Linoleum floors

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You can’t look at lino and think that it looks good. While it may be convenient when it comes to spillages, it’s a straight up offence to the eyes – looking nothing short of cheap and nasty. Ditch the linoleum, instead opting for treated floorboards for a more timeless, classic appeal.

Gold framed mirrors

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One gold framed mirror is acceptable, creating a beautiful centerpiece in your living room. Multiple gold framed mirrors, however, are a major design flaw. It comes across as too try-hard, desperately seeking a sense of decadence. Ironically, it can lower the tone of your home, making your decor tastes look cheap.

Keeping old wallpaper

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If you think you can get away with not updating your wallpaper, think again. In fact, keeping outdated wallpaper is one of the biggest crimes you can commit as a designer. Strip the paper and choose something new, ideally something on the simple side to bring a subtle sense of class to your home.

Clashing colors

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When working with color, you have to be very, very careful. Pick colors that are too similar, and they’ll muddily merge together. Too far apart, and they’ll clash. Stick with the basics – whites, blacks, blues, creams, and pastels – creating a beautiful sanctuary away from the rest of the world.

Tile countertops

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These surfaces are a quick way to plunge your house into the past. While they may have been the go-to choice in the 70s, interior design has (thankfully) come a long way in the last 50 years. Not only do they look unfashionable, but they also collect a large amount of dirt in the grooves. Yuck.

Fake plants

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Interior designers are kept awake at night by one thing – fake plants. They’re glorified dust-catchers, doing nothing but lowering the overall tone of your home. It’s obvious to all of your guests that they’re fake, too, so you may as well take the plunge and invest in the real thing.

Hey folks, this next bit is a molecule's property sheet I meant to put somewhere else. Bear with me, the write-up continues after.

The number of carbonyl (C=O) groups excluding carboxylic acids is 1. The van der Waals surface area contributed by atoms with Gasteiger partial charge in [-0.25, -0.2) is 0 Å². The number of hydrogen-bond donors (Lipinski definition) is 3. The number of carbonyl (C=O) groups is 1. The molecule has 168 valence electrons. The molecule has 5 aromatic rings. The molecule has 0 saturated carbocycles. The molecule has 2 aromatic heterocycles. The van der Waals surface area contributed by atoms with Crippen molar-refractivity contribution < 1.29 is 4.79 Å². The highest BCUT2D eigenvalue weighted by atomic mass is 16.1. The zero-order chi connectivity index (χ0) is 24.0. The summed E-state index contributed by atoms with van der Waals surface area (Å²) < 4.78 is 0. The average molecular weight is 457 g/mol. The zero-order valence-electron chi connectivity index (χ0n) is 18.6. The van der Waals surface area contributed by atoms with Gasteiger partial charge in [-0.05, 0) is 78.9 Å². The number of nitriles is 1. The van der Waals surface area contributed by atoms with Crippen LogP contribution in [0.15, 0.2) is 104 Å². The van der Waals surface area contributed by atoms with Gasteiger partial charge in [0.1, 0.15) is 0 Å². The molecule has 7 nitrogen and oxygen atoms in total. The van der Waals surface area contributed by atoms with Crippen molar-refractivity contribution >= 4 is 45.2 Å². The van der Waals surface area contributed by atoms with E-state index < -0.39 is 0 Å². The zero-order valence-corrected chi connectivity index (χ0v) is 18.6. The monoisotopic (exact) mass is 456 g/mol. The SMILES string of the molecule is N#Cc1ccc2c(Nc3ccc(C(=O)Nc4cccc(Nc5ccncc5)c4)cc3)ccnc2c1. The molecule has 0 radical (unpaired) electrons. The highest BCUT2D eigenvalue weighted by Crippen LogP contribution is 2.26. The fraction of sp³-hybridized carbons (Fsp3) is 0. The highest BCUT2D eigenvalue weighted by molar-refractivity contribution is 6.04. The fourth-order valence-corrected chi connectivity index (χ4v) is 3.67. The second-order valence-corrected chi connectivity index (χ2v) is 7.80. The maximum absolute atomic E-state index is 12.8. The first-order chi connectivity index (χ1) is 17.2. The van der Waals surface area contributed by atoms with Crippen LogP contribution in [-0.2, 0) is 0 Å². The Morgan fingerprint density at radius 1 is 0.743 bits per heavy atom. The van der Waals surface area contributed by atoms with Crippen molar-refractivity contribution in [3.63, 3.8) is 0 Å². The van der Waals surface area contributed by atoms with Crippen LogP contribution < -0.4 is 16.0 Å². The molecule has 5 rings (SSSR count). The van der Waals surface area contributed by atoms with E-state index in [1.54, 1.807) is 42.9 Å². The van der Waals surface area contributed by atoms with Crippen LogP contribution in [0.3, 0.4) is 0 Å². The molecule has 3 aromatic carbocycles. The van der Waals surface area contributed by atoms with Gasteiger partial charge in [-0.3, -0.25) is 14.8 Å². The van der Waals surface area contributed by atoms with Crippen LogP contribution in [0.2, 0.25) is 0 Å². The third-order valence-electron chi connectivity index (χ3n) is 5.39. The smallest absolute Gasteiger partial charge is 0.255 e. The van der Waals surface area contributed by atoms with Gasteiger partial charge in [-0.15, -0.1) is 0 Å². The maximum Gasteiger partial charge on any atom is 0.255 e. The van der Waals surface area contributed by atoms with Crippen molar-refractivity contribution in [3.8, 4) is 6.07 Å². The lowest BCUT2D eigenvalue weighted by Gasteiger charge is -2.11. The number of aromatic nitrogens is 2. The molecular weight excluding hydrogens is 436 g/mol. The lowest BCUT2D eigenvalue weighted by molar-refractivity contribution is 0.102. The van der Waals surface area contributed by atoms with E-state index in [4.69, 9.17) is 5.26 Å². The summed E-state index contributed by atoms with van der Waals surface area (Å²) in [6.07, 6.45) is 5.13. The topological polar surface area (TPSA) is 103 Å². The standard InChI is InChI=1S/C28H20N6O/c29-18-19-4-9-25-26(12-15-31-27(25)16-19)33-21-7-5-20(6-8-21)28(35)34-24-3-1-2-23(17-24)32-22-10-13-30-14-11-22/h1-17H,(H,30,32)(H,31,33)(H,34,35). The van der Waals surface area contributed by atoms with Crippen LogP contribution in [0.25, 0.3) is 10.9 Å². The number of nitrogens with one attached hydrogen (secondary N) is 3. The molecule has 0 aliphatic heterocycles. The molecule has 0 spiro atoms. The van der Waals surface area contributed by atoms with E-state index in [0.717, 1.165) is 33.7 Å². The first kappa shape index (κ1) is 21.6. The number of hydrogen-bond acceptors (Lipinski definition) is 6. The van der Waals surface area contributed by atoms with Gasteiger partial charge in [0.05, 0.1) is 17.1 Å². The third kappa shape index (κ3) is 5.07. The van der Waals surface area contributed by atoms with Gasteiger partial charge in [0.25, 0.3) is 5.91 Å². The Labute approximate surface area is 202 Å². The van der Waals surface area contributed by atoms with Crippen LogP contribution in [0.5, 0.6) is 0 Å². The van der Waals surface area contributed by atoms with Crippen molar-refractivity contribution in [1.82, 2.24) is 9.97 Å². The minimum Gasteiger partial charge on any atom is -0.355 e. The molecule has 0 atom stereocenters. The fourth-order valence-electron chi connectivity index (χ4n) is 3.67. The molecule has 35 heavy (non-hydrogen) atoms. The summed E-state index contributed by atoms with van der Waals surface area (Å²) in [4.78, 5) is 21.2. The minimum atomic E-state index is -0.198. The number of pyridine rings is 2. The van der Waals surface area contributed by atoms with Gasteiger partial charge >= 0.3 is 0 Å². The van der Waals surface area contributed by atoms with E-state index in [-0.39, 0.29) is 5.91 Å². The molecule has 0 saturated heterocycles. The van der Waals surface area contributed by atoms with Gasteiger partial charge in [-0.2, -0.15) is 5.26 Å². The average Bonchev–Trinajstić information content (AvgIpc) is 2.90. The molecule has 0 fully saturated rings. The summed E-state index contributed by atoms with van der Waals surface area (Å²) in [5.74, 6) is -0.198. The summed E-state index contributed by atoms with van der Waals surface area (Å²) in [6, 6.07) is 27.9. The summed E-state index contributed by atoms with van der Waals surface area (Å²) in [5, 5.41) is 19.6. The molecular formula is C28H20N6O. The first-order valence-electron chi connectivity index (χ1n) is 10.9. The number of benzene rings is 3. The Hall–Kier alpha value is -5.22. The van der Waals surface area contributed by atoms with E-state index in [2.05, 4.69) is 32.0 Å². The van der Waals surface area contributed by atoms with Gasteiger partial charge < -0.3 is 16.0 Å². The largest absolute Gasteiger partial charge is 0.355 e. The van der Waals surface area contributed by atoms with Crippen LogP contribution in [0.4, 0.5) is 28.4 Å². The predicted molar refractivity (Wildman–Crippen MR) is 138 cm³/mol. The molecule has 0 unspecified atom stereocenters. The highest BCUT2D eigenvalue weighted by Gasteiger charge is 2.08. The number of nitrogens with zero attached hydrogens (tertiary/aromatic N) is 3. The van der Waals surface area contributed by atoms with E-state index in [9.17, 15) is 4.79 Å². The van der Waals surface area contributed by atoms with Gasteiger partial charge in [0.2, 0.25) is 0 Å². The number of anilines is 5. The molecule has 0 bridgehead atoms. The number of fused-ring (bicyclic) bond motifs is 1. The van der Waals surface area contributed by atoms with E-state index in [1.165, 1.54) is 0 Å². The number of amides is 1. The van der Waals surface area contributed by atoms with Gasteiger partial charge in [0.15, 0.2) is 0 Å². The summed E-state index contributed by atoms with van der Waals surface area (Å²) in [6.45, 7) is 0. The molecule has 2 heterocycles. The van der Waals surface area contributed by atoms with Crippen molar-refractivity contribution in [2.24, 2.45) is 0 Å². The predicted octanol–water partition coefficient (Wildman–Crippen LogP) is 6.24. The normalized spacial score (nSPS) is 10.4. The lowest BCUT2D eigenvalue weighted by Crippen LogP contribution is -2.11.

Too-low frames

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As we get older, we tend to shrink ever-so-slightly. This can result in numerous frames in your home being hung too low, giving the illusion that your house is smaller than it actually is. Get out your ladder and place any wall hangings at the appropriate height – it’ll immediately make your rooms seem bigger.

Too many pillows

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We all like snuggling up in bed with an array of comforts around us, helping us to slip into a deep night’s sleep. Just don’t overdo it. Having too many cushions on your bed can make it appear as though you’re trying to recreate Victorian-era decor – something you want to avoid at all costs if you’re seeking a modern look.

Pushing furniture against the walls

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This is a design error made by all ages. Many people think that pushing all of your furniture as far as it’ll go against the wall is a space-saving hack. However, it can make everything seem too bunched up, making your rooms seem smaller than they really are. Keep your furniture an inch or two away from your walls for the best effect.

Tacky clocks

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Just because it’s fun, it doesn’t mean it should be in your house. Tacky clocks featuring swinging cat tails or clucking birds should be avoided at all costs. They look as though they belong in the home of a senior, immediately dating everything around them. Opt for plain, simple clocks to maintain a minimalist theme.

Old thermostats

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Everything has to change with the times, including your thermostat. Relics from the 90s have got to go, with their once-white plastics turning to a murky shade of cream. Smart meters look much more modern – alongside allowing you to shave heap loads of dollars from your heating bill.

Keeping worn outlets

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You may think that you can get away with keeping your old outlets. Unfortunately, that isn’t the case, as many interior designers cite them as being one of the biggest design errors. They all change color with time, showing the wear and tear of your home. Update them every decade or so for a safer, more modern-looking environment.

Too much color

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Many over 50s make the mistake of shoving color across every inch of their homes in an attempt to appear modern and hip. Alas, this can have a detrimental effect, showing that you threw everything at the wall (sometimes literally) to see what stuck. Strip it back, keeping to one main color per room.